Nicola Sturgeon's Janey Godley impersonation won't necessarily save her from the fate of leaders held to high standards – John McLellan
She was certainly back to her most aggressive by First Minister’s Questions the following day.
Compared to the flurry of messaging activity on pro-Union channels after Alex Salmond’s session last Friday and Tuesday’s document dump, Wednesday night was quiet and it was clear the temperature had dropped.
That contrasted with what looked like a pre-planned wave of Nationalist social media posts with SNP voters announcing they had joined the party because of Ms Sturgeon’s performance.
Those with established views matter less than the undecided middle, with Strathclyde University’s election guru Sir John Curtice reckoning only a four per cent swing will deny the SNP an overall majority in May.
The past week’s events have turned the election from being a proxy independence vote into a judgement on Ms Sturgeon’s performance which, with her commanding approval ratings, suited the SNP just fine until a week last Friday and helps explain why the Conservative leadership jumped the gun with a no-confidence call.
But now there is enough in the open about the Salmond affair for it to be about a lot more than how well she handles Covid press conferences, which is perhaps why Ian Blackford was back talking about a referendum the next day.
At times on Wednesday, it seemed Ms Sturgeon was becoming like her social media alter-ego Janey Godley as she turned on the couthy innocence, but while “ma head wis spinnin’” might resonate with supporters, regulated conduct in government is not based on retrospective presentation.
Before voters return their verdicts on May 6, the opinion that matters most is that of ex-Irish director of public prosecutions James Hamilton QC, and the emotional Phil Oakey “I’m only human, bound to make mistakes” defence should cut no mustard when he decides whether Ms Sturgeon broke the Ministerial Code.
Ms Sturgeon’s explanations did not prove beyond doubt the code had not been broken, and key questions remain unanswered. How, for example, can it be credible to claim there was “no intention” to withhold information from the committee when it took the threat of losing a no-confidence vote in John Swinney to release crucial papers at the 11th hour?
If her government had nothing to hide why was even that release incomplete? Why did Ms Sturgeon say former ministers were always included in the harassment policy, but then that they were added later? Why was it not appropriate to refer allegations of a criminal information leak to the police, on the basis of protecting identities, but OK for police to be involved when the judicial review went wrong and the woman had not given permission? Why did the Crown Office seek to stop MSPs discussing material The Spectator magazine was allowed to publish? The list goes on.
Edinburgh University’s Professor James Hamilton, no unionist fanboy, summed Wednesday up perfectly in Holyrood Magazine: “Sturgeon’s performance was a masterclass. As an exercise in open government, transparency and accountability, her performance and that of her government throughout this inquiry was lamentable. As the best debater in Holyrood, with skills honed over a career in adversarial politics, she knows how to parry, obfuscate and shape agendas.”
It may well be very upsetting to learn that your ‘bezzie’ of 30 years has been accused of the most appalling criminal behaviour, but again we are being asked to accept that the meetings of March 29 or April 2, 2018, were the first Ms Sturgeon had any inkling of allegations about Mr Salmond’s behaviour.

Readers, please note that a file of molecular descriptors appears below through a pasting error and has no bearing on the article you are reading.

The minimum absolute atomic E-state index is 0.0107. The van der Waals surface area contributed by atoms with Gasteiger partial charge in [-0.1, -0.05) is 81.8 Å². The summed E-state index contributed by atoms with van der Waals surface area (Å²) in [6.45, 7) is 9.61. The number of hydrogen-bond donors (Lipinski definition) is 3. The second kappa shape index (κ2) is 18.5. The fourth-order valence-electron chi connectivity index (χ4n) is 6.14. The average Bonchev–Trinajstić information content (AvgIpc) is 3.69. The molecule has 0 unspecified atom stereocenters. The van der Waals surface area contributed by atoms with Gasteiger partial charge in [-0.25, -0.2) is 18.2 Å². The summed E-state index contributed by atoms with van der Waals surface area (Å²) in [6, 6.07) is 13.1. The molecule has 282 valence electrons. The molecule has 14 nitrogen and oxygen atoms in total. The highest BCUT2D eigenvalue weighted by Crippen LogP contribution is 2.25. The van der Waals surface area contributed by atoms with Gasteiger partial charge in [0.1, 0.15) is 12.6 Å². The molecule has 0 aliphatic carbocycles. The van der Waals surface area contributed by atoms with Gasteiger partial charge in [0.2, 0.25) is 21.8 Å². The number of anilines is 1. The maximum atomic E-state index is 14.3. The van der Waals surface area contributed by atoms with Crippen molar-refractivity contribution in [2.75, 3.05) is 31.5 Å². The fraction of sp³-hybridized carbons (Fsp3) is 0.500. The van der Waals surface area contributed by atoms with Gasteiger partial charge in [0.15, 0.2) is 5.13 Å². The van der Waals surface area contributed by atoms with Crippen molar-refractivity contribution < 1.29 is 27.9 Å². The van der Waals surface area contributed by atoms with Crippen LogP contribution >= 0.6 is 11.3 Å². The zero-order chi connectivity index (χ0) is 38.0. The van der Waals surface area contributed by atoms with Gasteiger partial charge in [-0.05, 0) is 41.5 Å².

But look at the body language in all those clips of the two of them together; you don’t have to be Desmond Morris to see a marked change in the way she reluctantly met his embraces in 2014, compared to the genuine joy at Prestonfield House in 2007 as they celebrated their first election triumph. She would deny it, but that might be gaslighting, as it’s known these days.
There is no evidence Ms Sturgeon was involved in a plot to “get” Mr Salmond, but that doesn’t mean the events which led to his trial and acquittal weren’t orchestrated. After all, Henry II didn’t need to order the execution of Thomas a Becket for loyal knights to murder him on the steps of Canterbury Cathedral.
Everyone in the Scottish political and media bubble knows why Mr Salmond alleges the events which led to his criminal trial and acquittal were orchestrated but the legal, and indeed moral, constraints are such that the evidence cannot be fully explored in public.
But Mr Hamilton’s investigation is in private, and, while it would be inappropriate to second guess his conclusions, he is far less constrained than the bickering and politically divided Holyrood inquiry committee with its hands tied behind its back.
Let’s accept Ms Sturgeon’s story that her head was indeed spinning at the enormity of the allegations, that one big meeting did indeed trump the importance of another in her memory, and that there was confusion about what was government business and what was party, and that her husband Peter Murrell didn’t know if he was coming or going with all those big SNP figures shuffling around in his dining room when he was trying to make his tea.
But this is all mitigation, and mitigation buttered absolutely no parsnips when she helped hound Henry McLeish, the late David McLetchie and Wendy Alexander out of office and the standards to which Ms Sturgeon held each one of them cannot be lowered to suit her circumstances.
Unlike that trio, those whose actions have caused her far more reputational damage than any political adversary are still in post, but perhaps their departure would be seen as an admission of weakness, or even guilt. One way or another, Wednesday was far from the final twist.
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